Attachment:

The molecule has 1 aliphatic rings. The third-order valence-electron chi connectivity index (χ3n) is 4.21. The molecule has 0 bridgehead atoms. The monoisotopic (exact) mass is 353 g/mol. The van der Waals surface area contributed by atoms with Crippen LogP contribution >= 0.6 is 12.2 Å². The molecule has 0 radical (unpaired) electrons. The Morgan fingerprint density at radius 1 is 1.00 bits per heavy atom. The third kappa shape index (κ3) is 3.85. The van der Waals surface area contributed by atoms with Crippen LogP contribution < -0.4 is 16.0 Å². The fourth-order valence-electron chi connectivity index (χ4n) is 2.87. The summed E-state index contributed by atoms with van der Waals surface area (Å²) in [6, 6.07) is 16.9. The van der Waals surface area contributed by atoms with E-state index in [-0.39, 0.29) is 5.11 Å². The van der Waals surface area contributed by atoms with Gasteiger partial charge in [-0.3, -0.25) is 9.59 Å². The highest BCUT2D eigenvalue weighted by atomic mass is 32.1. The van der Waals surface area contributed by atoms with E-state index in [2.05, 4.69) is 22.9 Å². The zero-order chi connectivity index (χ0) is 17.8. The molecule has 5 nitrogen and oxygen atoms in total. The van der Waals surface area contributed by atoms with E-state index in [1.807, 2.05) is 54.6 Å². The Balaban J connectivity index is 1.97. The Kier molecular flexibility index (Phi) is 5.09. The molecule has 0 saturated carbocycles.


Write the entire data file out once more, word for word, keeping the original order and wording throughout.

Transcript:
The molecule has 1 aliphatic rings. The third-order valence-electron chi connectivity index (χ3n) is 4.21. The molecule has 0 bridgehead atoms. The monoisotopic (exact) mass is 353 g/mol. The van der Waals surface area contributed by atoms with Crippen LogP contribution >= 0.6 is 12.2 Å². The molecule has 0 radical (unpaired) electrons. The Morgan fingerprint density at radius 1 is 1.00 bits per heavy atom. The third kappa shape index (κ3) is 3.85. The van der Waals surface area contributed by atoms with Crippen LogP contribution < -0.4 is 16.0 Å². The fourth-order valence-electron chi connectivity index (χ4n) is 2.87. The summed E-state index contributed by atoms with van der Waals surface area (Å²) in [6, 6.07) is 16.9. The van der Waals surface area contributed by atoms with E-state index in [-0.39, 0.29) is 5.11 Å². The van der Waals surface area contributed by atoms with Gasteiger partial charge in [-0.3, -0.25) is 9.59 Å². The highest BCUT2D eigenvalue weighted by atomic mass is 32.1. The van der Waals surface area contributed by atoms with E-state index in [2.05, 4.69) is 22.9 Å². The zero-order chi connectivity index (χ0) is 17.8. The molecule has 5 nitrogen and oxygen atoms in total. The van der Waals surface area contributed by atoms with E-state index in [1.807, 2.05) is 54.6 Å². The Balaban J connectivity index is 1.97. The Kier molecular flexibility index (Phi) is 5.09. The molecule has 0 saturated carbocycles.